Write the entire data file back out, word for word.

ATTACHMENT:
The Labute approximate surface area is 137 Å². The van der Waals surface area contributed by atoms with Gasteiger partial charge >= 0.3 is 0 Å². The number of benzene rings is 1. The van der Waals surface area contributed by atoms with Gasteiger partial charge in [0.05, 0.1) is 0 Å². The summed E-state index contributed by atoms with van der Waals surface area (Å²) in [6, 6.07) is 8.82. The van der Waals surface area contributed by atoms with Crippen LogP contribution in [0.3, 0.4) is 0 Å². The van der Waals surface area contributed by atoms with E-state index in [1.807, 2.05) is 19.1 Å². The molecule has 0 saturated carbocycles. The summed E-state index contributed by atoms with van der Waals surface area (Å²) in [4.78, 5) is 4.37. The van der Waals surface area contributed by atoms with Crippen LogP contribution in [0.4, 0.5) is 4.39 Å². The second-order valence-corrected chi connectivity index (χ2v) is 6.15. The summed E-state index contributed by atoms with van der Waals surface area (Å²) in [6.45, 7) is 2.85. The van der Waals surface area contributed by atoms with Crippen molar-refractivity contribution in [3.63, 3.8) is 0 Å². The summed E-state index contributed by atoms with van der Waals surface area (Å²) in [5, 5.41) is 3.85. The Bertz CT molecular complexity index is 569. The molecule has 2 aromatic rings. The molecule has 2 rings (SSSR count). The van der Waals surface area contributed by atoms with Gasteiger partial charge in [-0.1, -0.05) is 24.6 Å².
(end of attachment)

The Labute approximate surface area is 137 Å². The van der Waals surface area contributed by atoms with Gasteiger partial charge >= 0.3 is 0 Å². The number of benzene rings is 1. The van der Waals surface area contributed by atoms with Gasteiger partial charge in [0.05, 0.1) is 0 Å². The summed E-state index contributed by atoms with van der Waals surface area (Å²) in [6, 6.07) is 8.82. The van der Waals surface area contributed by atoms with Crippen LogP contribution in [0.3, 0.4) is 0 Å². The van der Waals surface area contributed by atoms with E-state index in [1.807, 2.05) is 19.1 Å². The molecule has 0 saturated carbocycles. The summed E-state index contributed by atoms with van der Waals surface area (Å²) in [4.78, 5) is 4.37. The van der Waals surface area contributed by atoms with Crippen LogP contribution in [0.4, 0.5) is 4.39 Å². The second-order valence-corrected chi connectivity index (χ2v) is 6.15. The summed E-state index contributed by atoms with van der Waals surface area (Å²) in [6.45, 7) is 2.85. The van der Waals surface area contributed by atoms with Crippen molar-refractivity contribution in [3.63, 3.8) is 0 Å². The summed E-state index contributed by atoms with van der Waals surface area (Å²) in [5, 5.41) is 3.85. The Bertz CT molecular complexity index is 569. The molecule has 2 aromatic rings. The molecule has 2 rings (SSSR count). The van der Waals surface area contributed by atoms with Gasteiger partial charge in [-0.1, -0.05) is 24.6 Å².